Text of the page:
Second: we need to think about the way the “world” space constructed in the exhibition relates to the nation-state and to the local cityscape that wastemporarilytransformed. From its beginnings the world exposition was linked to the emergence of industrial capitalism and the transformation of the historical city into a “world” metropolis or Weltstadt.  Georg Simmel described the exhibition, with its visual assemblage of heterogeneous national products and styles within a single, confined space, as a “momentary center of world civilization” – a demonstration of modernity’s own claim to condense, abbreviate, and organize the universal within a localized and instantaneous frame of reference, like a Leibnizian monad. The imperial issues were from the outset paramount.  There was frequently an ethnographic component (the golden age of the exhibitions coincides, more or less,with the birth of anthropology as a scientific discipline): “native villages” were constructed and colonial subjects were imported – from Senegal, from Dahomey, from Burma — and put on display as living specimens in “human zoos.” Imperialism was to become the explicit focus of several key expositions, most spectacularly in the “Exposition colonialeuniverselle” held in Paris in 1931, whose design sought to demonstrate the solidarity of the European imperial powers.  (The exposition was boycotted and a counter-exposition was mounted by the communists and surrealists that same year — housed, curiously, in a former exhibition palace from a previous event – entitled La véritésur les colonies.)

Third: the growth of mass tourism, in the late nineteenth century, transformed the earlier logic of the Grand Tour, and introduced new visual regimes corresponding to altered modes of consumption and commerce.  The world exhibition occasioned a special kind of tourism: like a spectator at the movies, the visitor could range the globe while staying in one place. New transportation devices, like the trottoirmouvant, both sped the flow of visitors and quickly became one of the exhibition’s most fascinating spectacles in its own right.  There was a time-travel dimension as well: the ethnographic construction of the primitive allowed the viewer to safely contemplate the defining limits of modernity at both its edges: the primitive represented simultaneously the trophy of a past successfully overcome and the sign of a degenerative future averted.  On the domestic front, the reconstruction of archaic or traditional streets or even temporary cities-within-cities – the medieval vistas of AltBerlin, Vieux Paris, Old London—presented to the modern viewer the nostalgic spectacle of an imaginary ancestral past. What does this kind of vicarious travel – virtual, accelerated, omnidirectional–tell us about the modern experience of space and time?  Another key issue, for the exhibition, was the tension between the permanence of its mission, as a “poem of Empire,” and its own peculiar transience: structures were built to be torn down, ephemera were mass produced, postcards were disseminated by the millions; how is this temporal ambiguity between monumentality and evanescence negotiated and represented?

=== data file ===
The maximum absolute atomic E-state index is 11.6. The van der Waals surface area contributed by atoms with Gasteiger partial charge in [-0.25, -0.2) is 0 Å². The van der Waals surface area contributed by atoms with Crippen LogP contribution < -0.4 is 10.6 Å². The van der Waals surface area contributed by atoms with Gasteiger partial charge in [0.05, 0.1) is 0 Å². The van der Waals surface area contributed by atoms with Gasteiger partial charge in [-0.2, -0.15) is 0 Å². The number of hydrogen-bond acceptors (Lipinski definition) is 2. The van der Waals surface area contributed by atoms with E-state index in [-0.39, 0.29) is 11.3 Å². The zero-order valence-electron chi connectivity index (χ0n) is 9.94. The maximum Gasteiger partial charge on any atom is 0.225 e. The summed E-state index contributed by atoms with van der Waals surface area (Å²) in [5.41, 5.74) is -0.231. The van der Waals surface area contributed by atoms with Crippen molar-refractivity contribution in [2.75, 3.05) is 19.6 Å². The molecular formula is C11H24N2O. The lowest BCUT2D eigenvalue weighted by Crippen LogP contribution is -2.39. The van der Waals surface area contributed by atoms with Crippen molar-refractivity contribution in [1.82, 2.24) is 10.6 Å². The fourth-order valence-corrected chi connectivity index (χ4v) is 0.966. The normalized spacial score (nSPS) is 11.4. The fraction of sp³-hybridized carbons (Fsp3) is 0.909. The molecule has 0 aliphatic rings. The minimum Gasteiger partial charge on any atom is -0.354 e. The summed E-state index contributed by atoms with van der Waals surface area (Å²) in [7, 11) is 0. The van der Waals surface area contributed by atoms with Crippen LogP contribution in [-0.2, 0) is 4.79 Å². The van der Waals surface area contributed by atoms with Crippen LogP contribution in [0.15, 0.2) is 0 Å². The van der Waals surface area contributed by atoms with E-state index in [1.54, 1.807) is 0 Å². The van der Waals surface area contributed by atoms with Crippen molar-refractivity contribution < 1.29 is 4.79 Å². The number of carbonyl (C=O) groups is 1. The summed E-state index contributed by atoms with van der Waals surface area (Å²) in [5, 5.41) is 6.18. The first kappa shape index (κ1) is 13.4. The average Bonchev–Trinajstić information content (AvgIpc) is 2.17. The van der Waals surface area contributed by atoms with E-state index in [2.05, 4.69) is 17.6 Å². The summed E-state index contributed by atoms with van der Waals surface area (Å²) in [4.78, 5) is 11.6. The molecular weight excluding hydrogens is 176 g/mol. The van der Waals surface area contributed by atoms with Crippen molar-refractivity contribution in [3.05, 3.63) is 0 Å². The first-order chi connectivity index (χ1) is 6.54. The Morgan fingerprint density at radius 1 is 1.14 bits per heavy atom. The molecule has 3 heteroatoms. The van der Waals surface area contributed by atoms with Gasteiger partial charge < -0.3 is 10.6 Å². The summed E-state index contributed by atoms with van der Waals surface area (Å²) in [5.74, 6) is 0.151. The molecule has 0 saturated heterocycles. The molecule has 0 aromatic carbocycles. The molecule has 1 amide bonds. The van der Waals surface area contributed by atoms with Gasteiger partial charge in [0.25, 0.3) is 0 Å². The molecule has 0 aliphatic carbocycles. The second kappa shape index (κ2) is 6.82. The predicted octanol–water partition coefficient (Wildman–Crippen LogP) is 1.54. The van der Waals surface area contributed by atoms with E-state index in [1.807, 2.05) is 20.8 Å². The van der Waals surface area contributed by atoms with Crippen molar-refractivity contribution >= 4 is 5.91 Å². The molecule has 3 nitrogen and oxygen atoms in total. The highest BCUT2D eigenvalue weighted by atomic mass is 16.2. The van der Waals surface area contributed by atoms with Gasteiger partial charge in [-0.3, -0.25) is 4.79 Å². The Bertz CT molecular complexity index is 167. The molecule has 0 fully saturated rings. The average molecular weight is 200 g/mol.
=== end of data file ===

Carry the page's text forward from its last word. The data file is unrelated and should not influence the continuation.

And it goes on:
Finally, we need to ask about the contemporary significance of the world exposition.  Do the contemporary forces of globalization – decentered flows of capital, trans-national forms of governance, new telecommunication technologies– impose a new logic of world picturing? We will also want to ask whether the modern theory of the metropolis, as developed by early twentieth thinkers like Georg Simmel and Walter Benjamin, is an adequate optic for viewing our contemporary post-metropolitan–conurbanist, megalopolitan–condition.  It is noteworthy that the complaint of “exhibition fatigue” was already in circulation by the 1880s, suggesting a certain unease about the repetitive, hyperbolic, and even anachronistic tendencies of the exhibition from its earliest days.  If the exhibition is a privileged cipher of imperial modernity, its most spectacular attempt at self-representation, do its vicissitudes also reveal something about empire’s endgame?

In addition to specific historical material, the readings will include: Adorno,“Museum Valéry Proust”; Agamben, Stanzas; Marc Augé, Non-places: introduction to an anthropology of supermodernity;  PierAureli, The Possibility of an Absolute Architecture;  Benjamin,Arcades Project; Gaston Bachelard,  The Poetics Of Space; Hubert Damisch:  Skyline: The Narcissistic City;GuyDebord, Society of the Spectacle; Foucault, “Heterotopias” ; Siegfried Giedion, Building in Iron; Heidegger,“The Age of the World Picture”; Jameson, Postmodernism, or, The Cultural Logic of Late Capitalism; Louis Utopics; Marx,Capital; Nancy, The Creation of the World, Or, Globalization, Ranciere, “The Distribution of the Sensible; SaskiaSassen, Globalization and its Discontents; Simmel, The Metropolis and Modern Life; Sloterdijk, “Spheres Theory.”

Seminar presentation (and write-up): 1/3
Final essay:    2/3

Instructor: Willi Goetschel
Wednesdays: Spring term 1-3 Location: Odette Hall, Room OH 323

This course examines central theoretical issues in contemporary thought with particular attention to the role that the “Frankfurt School” and its affiliates such as Benjamin, Kracauer, Horkheimer, Adorno, Marcuse, Habermas and others play in the context of modern German social and cultural thought. In France, thinkers like Levinas, Foucault, and Derrida respond to this tradition and enrich it. The course explores in which way the continuing dialogue between these thinkers informs current critical approaches to rethinking issues and concerns such as theorizing modernity, culture, secularization, multiculturalism, and the vital role of cultural difference.

Updated: June 10, 2013